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#16)  Re: The world's most biomass-dense forests

Postby KoutaR » Sun Sep 27, 2015 5:32 pm

Will,

That's a good question. When I made my study I used the Wood Density Database. There were several densities for each species. I am not sure anymore which one I used, I think I used the dry weight. Unfortunately, the Wood Density Database doesn't work anymore ("Page not found") and I had to search the Internet for the beech density. I found a paper called "Selected properties of European beech (Fagus sylvatica L.)" by Gryc et al. (you will find it with Google). It gives mean densities at 12% moisture from 0.737 to 0.769. Then I found 0.59 from the Encyclopedia of Life (http://eol.org/pages/1143547/overview). It does not specify if it is dry or 12% weight but I chose it because it is much lower than the values in the paper by Gryc et al.

Perhaps Joe as a forester knows the dry weight of beech wood? I guess European and American beech have about similar densities.

A further uncertainty is that my reference does not tell how large was the study plot.

All my values are metric tons.

A few days ago I started to do a comparison of the most massive tree species on Earth by using masses instead of volumes (eucalypts could be immediately after redwoods), but it was too difficult to find comparable densities as the Wood Density Database is out of function.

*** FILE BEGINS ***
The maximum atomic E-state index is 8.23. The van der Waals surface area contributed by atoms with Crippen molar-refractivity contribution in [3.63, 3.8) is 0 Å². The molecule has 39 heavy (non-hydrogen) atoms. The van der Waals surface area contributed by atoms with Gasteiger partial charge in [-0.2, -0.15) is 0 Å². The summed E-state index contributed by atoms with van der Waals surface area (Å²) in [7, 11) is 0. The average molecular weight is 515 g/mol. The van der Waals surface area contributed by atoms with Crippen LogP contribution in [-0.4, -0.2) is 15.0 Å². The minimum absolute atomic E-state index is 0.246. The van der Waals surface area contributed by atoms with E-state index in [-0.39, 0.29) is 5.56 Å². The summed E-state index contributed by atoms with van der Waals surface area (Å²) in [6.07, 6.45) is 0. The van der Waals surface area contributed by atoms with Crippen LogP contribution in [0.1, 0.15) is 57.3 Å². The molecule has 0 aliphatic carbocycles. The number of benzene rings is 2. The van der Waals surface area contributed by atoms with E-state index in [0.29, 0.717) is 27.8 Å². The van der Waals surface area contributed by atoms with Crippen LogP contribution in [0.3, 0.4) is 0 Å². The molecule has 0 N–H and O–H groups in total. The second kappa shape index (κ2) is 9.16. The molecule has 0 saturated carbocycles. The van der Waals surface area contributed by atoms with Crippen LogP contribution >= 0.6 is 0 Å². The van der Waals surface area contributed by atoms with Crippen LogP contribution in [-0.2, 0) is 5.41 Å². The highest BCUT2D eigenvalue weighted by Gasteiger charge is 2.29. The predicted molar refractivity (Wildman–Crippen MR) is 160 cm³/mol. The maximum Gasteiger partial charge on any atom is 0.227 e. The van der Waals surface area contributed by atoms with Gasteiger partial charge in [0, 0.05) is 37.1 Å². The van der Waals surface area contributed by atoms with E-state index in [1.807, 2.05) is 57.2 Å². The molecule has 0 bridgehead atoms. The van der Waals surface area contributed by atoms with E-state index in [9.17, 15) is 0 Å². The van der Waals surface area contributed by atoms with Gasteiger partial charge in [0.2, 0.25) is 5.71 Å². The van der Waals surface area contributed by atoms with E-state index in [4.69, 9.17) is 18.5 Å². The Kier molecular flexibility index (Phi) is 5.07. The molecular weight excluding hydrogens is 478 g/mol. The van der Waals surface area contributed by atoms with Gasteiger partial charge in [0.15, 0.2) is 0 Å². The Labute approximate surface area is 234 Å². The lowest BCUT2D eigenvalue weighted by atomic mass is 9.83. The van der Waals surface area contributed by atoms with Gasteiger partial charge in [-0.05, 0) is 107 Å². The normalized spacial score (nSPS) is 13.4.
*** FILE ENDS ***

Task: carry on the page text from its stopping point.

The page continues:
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#17)  Re: The world's most biomass-dense forests

Postby Will Blozan » Sun Sep 27, 2015 6:37 pm

Quercus virginiana has one of the highest densities of any eastern tree- and get huge. At a dry weight of 62 lbs per ft3 a single large tree could weigh 155 short tons as an individual...

Tropical hardwoods- with some having huge specific gravity values- could really rack up some biomass in stem mass alone. A tropical tree one-third the wood volume of a western US conifer could have the same mass. However, my recent trip to Panama and Costa Rica revealed the largest volume trees (at least where we were sampling) were species with very light wood. So even though they had volumes of +/- 3,000 cubic feet in trunk only, the specific gravity of the species would make it equivalent to a much smaller tree with denser wood. I have no data to back this up but after many days sampling in Central America I felt biomass was not much more than the best of the s. Appalachian cove forests. Tree sizes were comparable (above buttress) and although taller on average, tree volume (and specific gravity) was not vastly different on a unit area perspective. That is just my impression of the forests I had privilege to see so by no means is it a blanket statement! However, these trees covered a larger part of the landscape than few and far between superlative cove forests of the s. Appalachians...